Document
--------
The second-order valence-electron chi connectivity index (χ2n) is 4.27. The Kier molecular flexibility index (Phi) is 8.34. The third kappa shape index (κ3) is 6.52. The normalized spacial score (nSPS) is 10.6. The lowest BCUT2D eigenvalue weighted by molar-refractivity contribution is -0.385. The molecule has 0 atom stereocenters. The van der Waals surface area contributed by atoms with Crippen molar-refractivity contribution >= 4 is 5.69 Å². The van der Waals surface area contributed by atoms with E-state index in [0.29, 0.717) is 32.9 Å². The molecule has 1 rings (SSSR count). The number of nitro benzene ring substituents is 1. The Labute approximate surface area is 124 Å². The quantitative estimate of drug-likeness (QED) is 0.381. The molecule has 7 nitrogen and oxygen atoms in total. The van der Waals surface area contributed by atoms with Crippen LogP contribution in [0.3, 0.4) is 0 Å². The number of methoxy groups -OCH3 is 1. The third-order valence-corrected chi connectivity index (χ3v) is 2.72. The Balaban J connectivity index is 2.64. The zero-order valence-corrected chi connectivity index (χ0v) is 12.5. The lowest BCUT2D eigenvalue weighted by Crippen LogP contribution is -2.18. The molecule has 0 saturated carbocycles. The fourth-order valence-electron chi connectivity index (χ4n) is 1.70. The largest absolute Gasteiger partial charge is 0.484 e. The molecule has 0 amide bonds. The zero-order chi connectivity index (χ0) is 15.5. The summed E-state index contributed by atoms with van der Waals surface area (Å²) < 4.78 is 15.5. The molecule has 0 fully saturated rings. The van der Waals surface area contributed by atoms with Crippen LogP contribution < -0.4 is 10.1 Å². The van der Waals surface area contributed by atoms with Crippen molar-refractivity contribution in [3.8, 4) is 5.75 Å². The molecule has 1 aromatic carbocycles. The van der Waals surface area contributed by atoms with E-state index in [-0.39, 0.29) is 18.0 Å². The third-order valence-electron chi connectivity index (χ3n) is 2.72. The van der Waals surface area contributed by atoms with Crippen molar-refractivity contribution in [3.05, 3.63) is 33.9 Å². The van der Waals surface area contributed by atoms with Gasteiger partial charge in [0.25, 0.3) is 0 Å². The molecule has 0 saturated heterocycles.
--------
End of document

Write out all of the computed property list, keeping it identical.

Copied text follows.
The second-order valence-electron chi connectivity index (χ2n) is 4.27. The Kier molecular flexibility index (Phi) is 8.34. The third kappa shape index (κ3) is 6.52. The normalized spacial score (nSPS) is 10.6. The lowest BCUT2D eigenvalue weighted by molar-refractivity contribution is -0.385. The molecule has 0 atom stereocenters. The van der Waals surface area contributed by atoms with Crippen molar-refractivity contribution >= 4 is 5.69 Å². The van der Waals surface area contributed by atoms with E-state index in [0.29, 0.717) is 32.9 Å². The molecule has 1 rings (SSSR count). The number of nitro benzene ring substituents is 1. The Labute approximate surface area is 124 Å². The quantitative estimate of drug-likeness (QED) is 0.381. The molecule has 7 nitrogen and oxygen atoms in total. The van der Waals surface area contributed by atoms with Crippen LogP contribution in [0.3, 0.4) is 0 Å². The number of methoxy groups -OCH3 is 1. The third-order valence-corrected chi connectivity index (χ3v) is 2.72. The Balaban J connectivity index is 2.64. The zero-order valence-corrected chi connectivity index (χ0v) is 12.5. The lowest BCUT2D eigenvalue weighted by Crippen LogP contribution is -2.18. The molecule has 0 saturated carbocycles. The fourth-order valence-electron chi connectivity index (χ4n) is 1.70. The largest absolute Gasteiger partial charge is 0.484 e. The molecule has 0 amide bonds. The zero-order chi connectivity index (χ0) is 15.5. The summed E-state index contributed by atoms with van der Waals surface area (Å²) < 4.78 is 15.5. The molecule has 0 fully saturated rings. The van der Waals surface area contributed by atoms with Crippen LogP contribution < -0.4 is 10.1 Å². The van der Waals surface area contributed by atoms with Crippen molar-refractivity contribution in [3.8, 4) is 5.75 Å². The molecule has 1 aromatic carbocycles. The van der Waals surface area contributed by atoms with E-state index in [-0.39, 0.29) is 18.0 Å². The third-order valence-electron chi connectivity index (χ3n) is 2.72. The van der Waals surface area contributed by atoms with Crippen molar-refractivity contribution in [3.05, 3.63) is 33.9 Å². The van der Waals surface area contributed by atoms with Gasteiger partial charge in [0.25, 0.3) is 0 Å². The molecule has 0 saturated heterocycles.